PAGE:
Prague lays over its inhabitants in shades of grey. Oppressively close to
the surface, some of us duck, others simply walk carefully, our shoulders
stooped, trying to avoid the monochrome rainbow at the end of the hesitant
rain. Prague rains itself on us, impaled on one hundreds towers, on a
thousand immolated golden domes. We pretend not to see it bleeding to the
river. We just cross each other in ornate street corners, from behind
exquisite palaces. We don't shake heads politely anymore. We are not sure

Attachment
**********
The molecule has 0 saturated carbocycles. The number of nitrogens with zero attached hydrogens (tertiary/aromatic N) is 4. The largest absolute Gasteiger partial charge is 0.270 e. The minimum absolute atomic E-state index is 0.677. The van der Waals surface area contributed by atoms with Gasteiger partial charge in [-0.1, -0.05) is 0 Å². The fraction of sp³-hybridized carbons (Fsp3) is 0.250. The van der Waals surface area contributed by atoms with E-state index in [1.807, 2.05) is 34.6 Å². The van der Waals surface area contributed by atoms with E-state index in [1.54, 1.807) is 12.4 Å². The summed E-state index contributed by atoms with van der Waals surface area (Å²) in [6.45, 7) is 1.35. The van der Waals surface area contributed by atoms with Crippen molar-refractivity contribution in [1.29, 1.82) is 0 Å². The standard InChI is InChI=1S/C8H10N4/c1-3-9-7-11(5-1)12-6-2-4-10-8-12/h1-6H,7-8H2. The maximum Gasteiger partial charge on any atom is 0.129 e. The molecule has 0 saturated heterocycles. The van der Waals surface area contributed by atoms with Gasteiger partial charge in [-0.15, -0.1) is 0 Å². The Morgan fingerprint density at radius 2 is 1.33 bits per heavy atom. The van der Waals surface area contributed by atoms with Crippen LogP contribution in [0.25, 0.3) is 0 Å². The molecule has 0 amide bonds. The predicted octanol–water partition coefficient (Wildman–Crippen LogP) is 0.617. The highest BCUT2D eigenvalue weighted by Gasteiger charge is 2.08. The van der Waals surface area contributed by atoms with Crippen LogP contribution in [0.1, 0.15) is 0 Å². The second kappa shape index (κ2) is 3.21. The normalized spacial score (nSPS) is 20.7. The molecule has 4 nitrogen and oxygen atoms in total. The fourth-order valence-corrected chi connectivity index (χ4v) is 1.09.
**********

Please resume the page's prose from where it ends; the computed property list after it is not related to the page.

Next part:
whether they will stay connected if we do.
It is in such times that I remember an especially sad song, Arabic sounds
interlaced with Jewish wailing. Wall after wall, turret after turret, I
re-visit my homeland. It is there, in that city, which is not Arab, nor
Jewish, not entirely modern, nor decidedly antique that I met her.
And the pain was strong.